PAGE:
Retail inflation reached its five-month high of 3.36 per cent in August due to costlier vegetables and fruits dampening chances of a rate cut by the Reserve Bank of India (RBI) in a policy review next month. But it still remains under the comfort zone of below 4 per cent.
Economists said the increase in prices is in line with expectations, with the new indirect tax regime also being a reason for part increase in inflation.
“August CPI (consumer price index) was in line with our expectations at 3.4 per cent YoY, driven by the usual suspect, i.e. food pressures, along with higher housing and transport inflation.
On sequential basis, such vegetables-driven up trend usually dissipates towards October-November and we expect this to pan out this year as well,” said Radhika Rao, India economist, DBS Bank. The August inflation number is the highest since March 2017 when it was recorded at 3.89 per cent.
Daily consumables like fruits and vegetables turned costlier during the month with inflation print coming at 5.29 per cent and 6.16 per cent respectively as against 2.83 per cent and (-) 3.57 per cent in July, according to the data released by the Central Statistics Office (CSO).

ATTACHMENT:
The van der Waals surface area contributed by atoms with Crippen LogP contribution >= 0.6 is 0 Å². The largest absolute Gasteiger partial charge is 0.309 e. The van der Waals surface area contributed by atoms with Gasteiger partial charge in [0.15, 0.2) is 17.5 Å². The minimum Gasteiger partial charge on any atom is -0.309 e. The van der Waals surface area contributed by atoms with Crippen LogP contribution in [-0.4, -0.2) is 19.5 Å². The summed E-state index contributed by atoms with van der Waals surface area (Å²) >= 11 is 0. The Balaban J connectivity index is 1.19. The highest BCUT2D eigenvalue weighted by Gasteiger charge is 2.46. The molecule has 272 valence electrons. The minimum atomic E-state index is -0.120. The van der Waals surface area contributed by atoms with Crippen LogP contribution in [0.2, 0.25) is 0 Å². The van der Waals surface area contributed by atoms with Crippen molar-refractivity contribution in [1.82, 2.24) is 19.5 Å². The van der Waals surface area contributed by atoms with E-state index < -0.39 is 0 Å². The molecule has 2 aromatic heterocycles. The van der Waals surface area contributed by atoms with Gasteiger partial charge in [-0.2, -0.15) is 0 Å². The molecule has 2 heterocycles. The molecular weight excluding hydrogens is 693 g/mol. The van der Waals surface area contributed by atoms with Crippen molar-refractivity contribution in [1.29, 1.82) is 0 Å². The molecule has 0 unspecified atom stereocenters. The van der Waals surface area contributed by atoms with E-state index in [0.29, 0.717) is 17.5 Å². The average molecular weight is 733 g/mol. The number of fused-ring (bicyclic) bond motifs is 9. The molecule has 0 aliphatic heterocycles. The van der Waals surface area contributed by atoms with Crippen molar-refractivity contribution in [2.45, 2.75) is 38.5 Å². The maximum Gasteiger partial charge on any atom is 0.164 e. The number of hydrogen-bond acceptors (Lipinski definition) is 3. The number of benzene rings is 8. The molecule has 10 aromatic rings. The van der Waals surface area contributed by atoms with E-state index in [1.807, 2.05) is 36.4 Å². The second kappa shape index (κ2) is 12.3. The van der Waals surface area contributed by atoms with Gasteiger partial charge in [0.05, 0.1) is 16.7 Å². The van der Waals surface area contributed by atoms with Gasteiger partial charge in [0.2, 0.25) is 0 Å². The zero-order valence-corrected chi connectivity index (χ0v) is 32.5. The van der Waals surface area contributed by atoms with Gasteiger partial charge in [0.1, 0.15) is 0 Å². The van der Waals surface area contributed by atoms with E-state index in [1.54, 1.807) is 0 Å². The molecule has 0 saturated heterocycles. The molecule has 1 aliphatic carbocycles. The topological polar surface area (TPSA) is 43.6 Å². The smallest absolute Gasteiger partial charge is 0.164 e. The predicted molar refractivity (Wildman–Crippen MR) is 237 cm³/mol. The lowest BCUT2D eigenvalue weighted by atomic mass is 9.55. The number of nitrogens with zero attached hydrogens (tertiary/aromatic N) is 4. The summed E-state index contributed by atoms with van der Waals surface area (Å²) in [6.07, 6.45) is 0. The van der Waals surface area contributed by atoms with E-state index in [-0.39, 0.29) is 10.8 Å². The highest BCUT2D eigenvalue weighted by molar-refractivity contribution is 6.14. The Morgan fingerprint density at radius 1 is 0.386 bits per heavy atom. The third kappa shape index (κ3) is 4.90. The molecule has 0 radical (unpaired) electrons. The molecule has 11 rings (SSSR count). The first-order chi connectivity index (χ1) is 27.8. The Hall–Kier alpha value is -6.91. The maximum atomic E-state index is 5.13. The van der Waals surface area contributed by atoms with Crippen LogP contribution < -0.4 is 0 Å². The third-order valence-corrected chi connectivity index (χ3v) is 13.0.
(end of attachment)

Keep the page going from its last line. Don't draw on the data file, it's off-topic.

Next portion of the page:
Close on the heels of a weak GDP in the first quarter reaching its 3-year low, factory output has grown at a mere 1.2 per cent in July compared with 4.5 per cent in the same month last year.
The sluggish pace puts pressure on RBI to reduce interest rate further in the next monetary policy review.
The weak industrial production reflects stagnancy in manufacturing activities. The manufacturing sector growth sharply decelerated to 0.1 per cent in July compared to 5.3 per cent in the same period of 2016.
“The big ticket manufacturing sector has continued to under-perform barely registering growth in July. Investment demand remains weak as capital goods production continued to contract while consumer durables also contracted,” said Richa Gupta, senior economist at Deloitte.
Factory output measured in terms of index of industrial production (IIP) had declined by 0.2 per cent in June, according to revised estimates released by CSO on Tuesday. During April-July period, IIP grew by 1.7 per cent, down from 6.5 per cent in the same period last year.